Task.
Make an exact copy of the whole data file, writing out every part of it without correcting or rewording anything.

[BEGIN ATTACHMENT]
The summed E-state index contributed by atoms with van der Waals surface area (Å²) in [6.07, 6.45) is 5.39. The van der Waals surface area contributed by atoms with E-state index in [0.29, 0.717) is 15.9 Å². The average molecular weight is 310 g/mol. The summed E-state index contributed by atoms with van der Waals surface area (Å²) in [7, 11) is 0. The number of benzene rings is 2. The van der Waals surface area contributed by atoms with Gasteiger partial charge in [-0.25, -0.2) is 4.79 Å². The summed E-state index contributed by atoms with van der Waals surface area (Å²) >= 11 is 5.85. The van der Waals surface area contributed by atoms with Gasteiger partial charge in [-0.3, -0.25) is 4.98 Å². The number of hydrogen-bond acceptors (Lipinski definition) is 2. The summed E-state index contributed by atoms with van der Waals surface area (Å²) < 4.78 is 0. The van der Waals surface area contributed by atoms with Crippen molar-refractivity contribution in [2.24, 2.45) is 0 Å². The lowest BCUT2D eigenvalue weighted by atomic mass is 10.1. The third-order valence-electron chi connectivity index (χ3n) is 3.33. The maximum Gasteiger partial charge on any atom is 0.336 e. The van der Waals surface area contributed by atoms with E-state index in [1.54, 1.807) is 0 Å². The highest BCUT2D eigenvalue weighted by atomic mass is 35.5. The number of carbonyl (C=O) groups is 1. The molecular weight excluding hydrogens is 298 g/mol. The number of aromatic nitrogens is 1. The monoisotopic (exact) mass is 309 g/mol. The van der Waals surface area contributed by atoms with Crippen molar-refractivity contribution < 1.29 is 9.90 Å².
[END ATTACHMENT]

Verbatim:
The summed E-state index contributed by atoms with van der Waals surface area (Å²) in [6.07, 6.45) is 5.39. The van der Waals surface area contributed by atoms with E-state index in [0.29, 0.717) is 15.9 Å². The average molecular weight is 310 g/mol. The summed E-state index contributed by atoms with van der Waals surface area (Å²) in [7, 11) is 0. The number of benzene rings is 2. The van der Waals surface area contributed by atoms with Gasteiger partial charge in [-0.25, -0.2) is 4.79 Å². The summed E-state index contributed by atoms with van der Waals surface area (Å²) >= 11 is 5.85. The van der Waals surface area contributed by atoms with Gasteiger partial charge in [-0.3, -0.25) is 4.98 Å². The number of hydrogen-bond acceptors (Lipinski definition) is 2. The summed E-state index contributed by atoms with van der Waals surface area (Å²) < 4.78 is 0. The van der Waals surface area contributed by atoms with Crippen molar-refractivity contribution in [2.24, 2.45) is 0 Å². The lowest BCUT2D eigenvalue weighted by atomic mass is 10.1. The third-order valence-electron chi connectivity index (χ3n) is 3.33. The maximum Gasteiger partial charge on any atom is 0.336 e. The van der Waals surface area contributed by atoms with E-state index in [1.54, 1.807) is 0 Å². The highest BCUT2D eigenvalue weighted by atomic mass is 35.5. The number of carbonyl (C=O) groups is 1. The molecular weight excluding hydrogens is 298 g/mol. The number of aromatic nitrogens is 1. The monoisotopic (exact) mass is 309 g/mol. The van der Waals surface area contributed by atoms with Crippen molar-refractivity contribution < 1.29 is 9.90 Å².